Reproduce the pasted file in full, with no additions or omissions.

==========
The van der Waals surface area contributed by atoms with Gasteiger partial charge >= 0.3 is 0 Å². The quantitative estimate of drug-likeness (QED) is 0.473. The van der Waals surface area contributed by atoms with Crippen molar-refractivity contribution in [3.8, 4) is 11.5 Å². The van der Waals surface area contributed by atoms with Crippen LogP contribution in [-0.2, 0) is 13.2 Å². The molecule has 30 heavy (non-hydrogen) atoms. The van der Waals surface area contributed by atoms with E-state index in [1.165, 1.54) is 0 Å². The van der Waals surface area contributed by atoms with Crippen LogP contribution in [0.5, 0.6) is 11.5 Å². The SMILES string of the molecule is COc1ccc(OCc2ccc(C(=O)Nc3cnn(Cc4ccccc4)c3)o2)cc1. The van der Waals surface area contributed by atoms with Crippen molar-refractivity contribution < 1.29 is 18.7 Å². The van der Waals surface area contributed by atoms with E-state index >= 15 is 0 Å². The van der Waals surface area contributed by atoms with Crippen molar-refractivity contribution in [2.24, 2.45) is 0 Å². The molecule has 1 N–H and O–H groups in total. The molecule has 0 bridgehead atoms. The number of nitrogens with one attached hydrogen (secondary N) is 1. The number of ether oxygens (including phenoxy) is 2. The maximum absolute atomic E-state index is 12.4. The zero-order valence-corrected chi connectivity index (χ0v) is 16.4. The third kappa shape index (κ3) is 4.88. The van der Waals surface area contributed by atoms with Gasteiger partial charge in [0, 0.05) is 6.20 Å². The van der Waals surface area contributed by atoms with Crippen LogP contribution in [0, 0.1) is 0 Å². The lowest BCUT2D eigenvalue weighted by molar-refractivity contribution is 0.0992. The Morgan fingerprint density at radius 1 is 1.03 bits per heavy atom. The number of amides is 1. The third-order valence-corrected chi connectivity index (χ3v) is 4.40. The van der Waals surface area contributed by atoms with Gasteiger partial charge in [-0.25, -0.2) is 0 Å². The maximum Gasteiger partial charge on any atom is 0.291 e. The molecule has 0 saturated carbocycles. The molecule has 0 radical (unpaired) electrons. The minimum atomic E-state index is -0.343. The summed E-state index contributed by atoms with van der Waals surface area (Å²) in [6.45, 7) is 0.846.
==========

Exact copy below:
The van der Waals surface area contributed by atoms with Gasteiger partial charge >= 0.3 is 0 Å². The quantitative estimate of drug-likeness (QED) is 0.473. The van der Waals surface area contributed by atoms with Crippen molar-refractivity contribution in [3.8, 4) is 11.5 Å². The van der Waals surface area contributed by atoms with Crippen LogP contribution in [-0.2, 0) is 13.2 Å². The molecule has 30 heavy (non-hydrogen) atoms. The van der Waals surface area contributed by atoms with E-state index in [1.165, 1.54) is 0 Å². The van der Waals surface area contributed by atoms with Crippen LogP contribution in [0.5, 0.6) is 11.5 Å². The SMILES string of the molecule is COc1ccc(OCc2ccc(C(=O)Nc3cnn(Cc4ccccc4)c3)o2)cc1. The van der Waals surface area contributed by atoms with Crippen molar-refractivity contribution < 1.29 is 18.7 Å². The van der Waals surface area contributed by atoms with E-state index >= 15 is 0 Å². The van der Waals surface area contributed by atoms with Crippen molar-refractivity contribution in [2.24, 2.45) is 0 Å². The molecule has 1 N–H and O–H groups in total. The molecule has 0 bridgehead atoms. The number of nitrogens with one attached hydrogen (secondary N) is 1. The number of ether oxygens (including phenoxy) is 2. The maximum absolute atomic E-state index is 12.4. The zero-order valence-corrected chi connectivity index (χ0v) is 16.4. The third kappa shape index (κ3) is 4.88. The van der Waals surface area contributed by atoms with Gasteiger partial charge in [0, 0.05) is 6.20 Å². The van der Waals surface area contributed by atoms with Crippen LogP contribution in [0, 0.1) is 0 Å². The lowest BCUT2D eigenvalue weighted by molar-refractivity contribution is 0.0992. The Morgan fingerprint density at radius 1 is 1.03 bits per heavy atom. The number of amides is 1. The third-order valence-corrected chi connectivity index (χ3v) is 4.40. The van der Waals surface area contributed by atoms with Gasteiger partial charge in [-0.25, -0.2) is 0 Å². The maximum Gasteiger partial charge on any atom is 0.291 e. The molecule has 0 saturated carbocycles. The molecule has 0 radical (unpaired) electrons. The minimum atomic E-state index is -0.343. The summed E-state index contributed by atoms with van der Waals surface area (Å²) in [6.45, 7) is 0.846.